Home Compliance From Inquiry to Response: What to Do When Regulators Come Knocking for Text Messages

From Inquiry to Response: What to Do When Regulators Come Knocking for Text Messages

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Financial institutions have been hit with billions of dollars’ worth of fines in the past couple of years for failing to preserve business text messages. Whether they’re from the SEC, FINRA or CFTC, federal investigators will dig deep when determining if official communications have taken place off normal business channels. Lauren Tringali and Brian Corbin of QuisLex say be prepared to show your work.

Since 2021, U.S. regulators have fined Wall Street firms to the tune of $2.5 billion for inadequate retention of business text messages, stressing that record-keeping requirements extend to communications that take place outside of official business channels.

Announcing last month’s latest enforcement order in response to the failure of financial institutions to stop employees from using off-channel communications, including text messages and WhatsApp, CFTC’s Director of Enforcement Ian McGinley said, “The Commission’s message could not be more clear — recordkeeping and supervision requirements are fundamental, and registrants that fail to comply with these core regulatory obligations do so at their own peril.”

Maintaining detailed records of business-related communications is a strict requirement for financial firms, including broker-dealers, investment advisers and swap dealers under SEC, FINRA and CFTC regulations. When regulators come knocking in search of text messages, having a solid electronic communications policy in place is only the beginning. Regulators will thoroughly examine various aspects of an organization’s compliance efforts, and merely banning text messaging on personal devices will not suffice; similarly, regulators will not accept claims that relevant text messages do not exist without substantial supporting evidence.

It is crucial to be prepared to showcase a comprehensive approach to text message compliance, and the following are key areas of regulatory focus that financial firms should address when faced with an inquiry.

Crafting comprehensive policies

Regulators will closely review the scope of relevant policies, including coverage of sanctioned and unsanctioned communication channels. A comprehensive policy should establish clear retention guidelines and a roadmap for employees to follow, ensuring consistent adherence to regulatory mandates. By implementing consistent standards across diverse messaging platforms and anticipating emerging tools, an organization can showcase a forward-looking approach to managing changing communication landscapes.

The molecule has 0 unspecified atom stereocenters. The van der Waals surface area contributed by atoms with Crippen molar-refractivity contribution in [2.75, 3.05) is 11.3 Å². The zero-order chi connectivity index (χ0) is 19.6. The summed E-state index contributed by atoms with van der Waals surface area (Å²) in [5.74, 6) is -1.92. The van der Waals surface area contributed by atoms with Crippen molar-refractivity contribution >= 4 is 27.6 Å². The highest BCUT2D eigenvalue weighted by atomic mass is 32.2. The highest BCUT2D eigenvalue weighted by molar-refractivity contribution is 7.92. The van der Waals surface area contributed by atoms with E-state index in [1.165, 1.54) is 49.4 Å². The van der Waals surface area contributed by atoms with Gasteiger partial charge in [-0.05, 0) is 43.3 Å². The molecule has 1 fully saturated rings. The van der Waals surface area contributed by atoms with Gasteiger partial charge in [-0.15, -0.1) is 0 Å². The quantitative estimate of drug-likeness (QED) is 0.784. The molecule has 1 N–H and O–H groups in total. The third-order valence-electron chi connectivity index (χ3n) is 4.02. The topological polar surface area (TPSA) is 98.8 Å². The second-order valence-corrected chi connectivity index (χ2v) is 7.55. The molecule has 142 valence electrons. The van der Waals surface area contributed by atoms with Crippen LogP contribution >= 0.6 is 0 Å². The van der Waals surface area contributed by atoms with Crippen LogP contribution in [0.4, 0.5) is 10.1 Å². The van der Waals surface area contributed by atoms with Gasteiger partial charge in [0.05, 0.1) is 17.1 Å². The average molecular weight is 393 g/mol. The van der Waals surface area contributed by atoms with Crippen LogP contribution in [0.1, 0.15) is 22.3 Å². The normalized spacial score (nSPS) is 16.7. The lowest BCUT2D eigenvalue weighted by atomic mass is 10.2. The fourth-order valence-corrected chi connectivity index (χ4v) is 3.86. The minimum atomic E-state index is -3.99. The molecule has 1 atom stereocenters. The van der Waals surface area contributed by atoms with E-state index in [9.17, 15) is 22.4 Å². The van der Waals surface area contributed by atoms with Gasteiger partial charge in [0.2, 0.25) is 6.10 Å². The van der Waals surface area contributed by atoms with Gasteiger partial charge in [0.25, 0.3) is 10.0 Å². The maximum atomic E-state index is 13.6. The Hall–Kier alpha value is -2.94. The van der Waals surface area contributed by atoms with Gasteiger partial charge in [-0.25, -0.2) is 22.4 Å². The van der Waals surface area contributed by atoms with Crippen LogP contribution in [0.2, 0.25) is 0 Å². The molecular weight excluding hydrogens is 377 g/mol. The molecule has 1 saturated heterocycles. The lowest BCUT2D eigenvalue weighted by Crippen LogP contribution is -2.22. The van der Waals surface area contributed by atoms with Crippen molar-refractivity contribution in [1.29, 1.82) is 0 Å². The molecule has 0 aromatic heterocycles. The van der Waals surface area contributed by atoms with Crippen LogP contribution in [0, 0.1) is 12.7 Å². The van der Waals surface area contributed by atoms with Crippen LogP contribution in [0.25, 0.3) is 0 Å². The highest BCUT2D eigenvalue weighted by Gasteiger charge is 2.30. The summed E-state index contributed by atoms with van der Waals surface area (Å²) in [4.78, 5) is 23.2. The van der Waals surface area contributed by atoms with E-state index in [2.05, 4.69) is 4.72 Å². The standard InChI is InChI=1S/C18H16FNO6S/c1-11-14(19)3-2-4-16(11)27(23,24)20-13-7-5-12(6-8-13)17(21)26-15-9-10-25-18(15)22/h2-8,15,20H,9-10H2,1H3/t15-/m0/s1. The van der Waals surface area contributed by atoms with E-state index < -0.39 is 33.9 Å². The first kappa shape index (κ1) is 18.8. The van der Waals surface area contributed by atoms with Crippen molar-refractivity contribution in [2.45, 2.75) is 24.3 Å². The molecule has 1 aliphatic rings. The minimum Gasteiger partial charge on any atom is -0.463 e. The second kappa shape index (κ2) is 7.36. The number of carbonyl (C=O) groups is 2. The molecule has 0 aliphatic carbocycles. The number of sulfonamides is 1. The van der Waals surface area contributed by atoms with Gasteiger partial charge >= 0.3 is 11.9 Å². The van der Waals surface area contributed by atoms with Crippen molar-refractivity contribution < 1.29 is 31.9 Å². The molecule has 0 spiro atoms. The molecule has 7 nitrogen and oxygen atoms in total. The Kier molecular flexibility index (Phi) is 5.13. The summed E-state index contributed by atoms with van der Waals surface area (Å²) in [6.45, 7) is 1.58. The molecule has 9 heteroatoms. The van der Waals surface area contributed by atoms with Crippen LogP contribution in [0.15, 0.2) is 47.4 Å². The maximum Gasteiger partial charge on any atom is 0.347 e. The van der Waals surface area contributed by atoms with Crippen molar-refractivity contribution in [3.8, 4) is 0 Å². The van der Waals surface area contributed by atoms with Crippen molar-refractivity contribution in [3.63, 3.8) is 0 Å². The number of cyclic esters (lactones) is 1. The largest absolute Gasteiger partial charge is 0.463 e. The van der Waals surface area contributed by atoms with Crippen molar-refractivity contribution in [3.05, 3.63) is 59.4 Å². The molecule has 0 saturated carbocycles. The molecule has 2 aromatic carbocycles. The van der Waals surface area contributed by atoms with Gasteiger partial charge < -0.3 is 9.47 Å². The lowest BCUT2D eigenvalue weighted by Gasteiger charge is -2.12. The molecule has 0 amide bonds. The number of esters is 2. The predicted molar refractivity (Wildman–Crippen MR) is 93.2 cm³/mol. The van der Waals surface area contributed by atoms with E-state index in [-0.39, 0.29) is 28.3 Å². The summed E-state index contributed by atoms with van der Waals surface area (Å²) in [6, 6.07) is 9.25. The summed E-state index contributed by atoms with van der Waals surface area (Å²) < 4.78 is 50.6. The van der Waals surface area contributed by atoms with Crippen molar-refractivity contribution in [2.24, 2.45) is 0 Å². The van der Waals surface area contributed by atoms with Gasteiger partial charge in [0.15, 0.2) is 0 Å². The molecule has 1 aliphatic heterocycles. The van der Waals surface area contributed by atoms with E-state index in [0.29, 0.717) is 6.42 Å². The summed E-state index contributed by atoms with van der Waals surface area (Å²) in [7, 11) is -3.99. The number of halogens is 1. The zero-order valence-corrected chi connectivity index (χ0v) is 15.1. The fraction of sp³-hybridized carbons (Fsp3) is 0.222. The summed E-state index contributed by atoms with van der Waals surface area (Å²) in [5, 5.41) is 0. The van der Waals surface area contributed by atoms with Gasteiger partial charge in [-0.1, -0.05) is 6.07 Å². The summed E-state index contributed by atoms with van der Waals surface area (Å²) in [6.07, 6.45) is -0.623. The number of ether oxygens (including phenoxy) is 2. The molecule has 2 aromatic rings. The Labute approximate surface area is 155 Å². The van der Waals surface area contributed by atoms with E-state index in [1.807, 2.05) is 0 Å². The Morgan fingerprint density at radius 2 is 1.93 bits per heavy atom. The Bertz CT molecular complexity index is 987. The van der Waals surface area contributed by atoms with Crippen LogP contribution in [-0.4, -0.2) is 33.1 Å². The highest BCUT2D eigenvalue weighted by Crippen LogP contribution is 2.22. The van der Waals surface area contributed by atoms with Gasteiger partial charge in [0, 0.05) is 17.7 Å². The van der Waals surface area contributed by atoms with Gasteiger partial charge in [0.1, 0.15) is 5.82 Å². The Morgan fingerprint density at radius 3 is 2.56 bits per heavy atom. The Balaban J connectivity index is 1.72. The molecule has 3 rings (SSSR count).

Policies should also detail strategies for capturing and securely storing business-related text messages on approved channels. These procedures should offer clear guidance on how and when to capture data on unmonitored channels used for business, involving key decision-makers from regulatory, privacy, information governance and other teams. This holistic approach reflects a systematic dedication to compliance, positioning a firm to confidently address regulatory inquiries.

Demonstrating a culture of compliance

Ensuring robust compliance involves more than just having a policy: It requires clear employee understanding and adherence. Regulators will scrutinize firms’ commitment to this culture, looking for evidence of a training program. They may inquire about the frequency and depth of training, as well as methods to ensure employees’ comprehension of policies, especially those related to text messages.

Regular reminders and training, tailored to address text message-related scenarios, underline the importance of adhering to retention policies. Practical strategies for overcoming challenges should be included, and real-word examples of regulatory investigations and penalties can highlight the tangible consequences of noncompliance. Organizations can meet regulatory expectations and empower employees to help safeguard information integrity by embedding compliance into their core functions.

Exhibiting rigorous monitoring and enforcement

Regulators are acutely interested in how well a financial firm supervises and enforces its data retention policy for text messages. They will examine documentation of active oversight, monitoring for policy violations (including evidence of channel-switching across other e-communication platforms), regular audits and investigations into deviations. Demonstrating swift incident resolution and self-reporting, when appropriate, is necessary to reassure regulators of a firm’s commitment to enforcing message retention policies.